Around 10 o’clock headed out to the American River Bend Park again for a walk. My cold-pneumonia thing is still clinging on, but I actually feel like I have a bit more energy today, so hopefully I’ll be in recovery-mode from here on out.
I went to the park hoping to see some good fungi or slime molds after the rain we had, but there wasn’t much of that to see… Although, I did find a huge specimen of polypore fungus on a stump. We also saw woodpeckers and other birds, deer, and rabbits. And I found a few first instar Pipevine Swallowtail caterpillars… just hatchlings… and a female Snakefly (which are cool-looking flies with long extended heads and heavy mouth parts). I could tell it was a girl by the long ovipositors on the backend. They lay their eggs in the bark of trees, and the babies eat grubs and other eggs.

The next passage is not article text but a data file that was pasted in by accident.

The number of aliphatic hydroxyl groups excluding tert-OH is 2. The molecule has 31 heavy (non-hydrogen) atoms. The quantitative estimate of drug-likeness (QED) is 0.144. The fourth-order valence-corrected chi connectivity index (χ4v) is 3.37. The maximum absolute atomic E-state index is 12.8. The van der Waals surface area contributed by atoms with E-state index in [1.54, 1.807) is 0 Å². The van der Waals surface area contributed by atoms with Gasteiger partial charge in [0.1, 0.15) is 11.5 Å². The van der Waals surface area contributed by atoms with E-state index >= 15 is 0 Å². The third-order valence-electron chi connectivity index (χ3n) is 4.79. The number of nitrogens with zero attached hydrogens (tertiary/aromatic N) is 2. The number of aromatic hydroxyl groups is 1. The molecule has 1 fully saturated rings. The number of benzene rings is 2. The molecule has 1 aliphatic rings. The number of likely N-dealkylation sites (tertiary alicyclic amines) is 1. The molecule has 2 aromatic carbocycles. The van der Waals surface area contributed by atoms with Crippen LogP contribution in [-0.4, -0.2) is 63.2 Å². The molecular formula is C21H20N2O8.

But the best sighting of the day was early on: I could hear a group of Acorn Woodpeckers in a tree just having a fit, jumping up and down, flashing their wings, jabbering… so I went over to see what the fuss was about and if I could get some photos. I couldn’t get any good photos of the woodpeckers because they kept moving around and the camera didn’t know what to focus on. I then looked around to see what was setting them off, and spotted it in a nearby tree. At first I couldn’t really tell what it was. It was tan and brown and looked like a shaggy heap. I caught a glimpse of feathers, but they seemed disjointed, and then got a glimpse of “tassels” on the top of the head. It was so big I thought it might be a bobcat with a bird or something. But then it straightened itself out, shook out its wings and swiveled its head around and I realized it was huge Great Horned Owl. It just sat up there, blinking slowly, looking like it was dozing off. I think I ended up standing there for about 20 minutes just watching it. Half of all the photos I took today were of the owl… It was sooo gorgeous… It was lighter in coloring than I’d expected a Great Horned Owl to be so when I got home, I looked it up in one of my bid books and discovered that its coloring is called “Arctic” and is a “light-morph” variation of the standard coloring. Neat!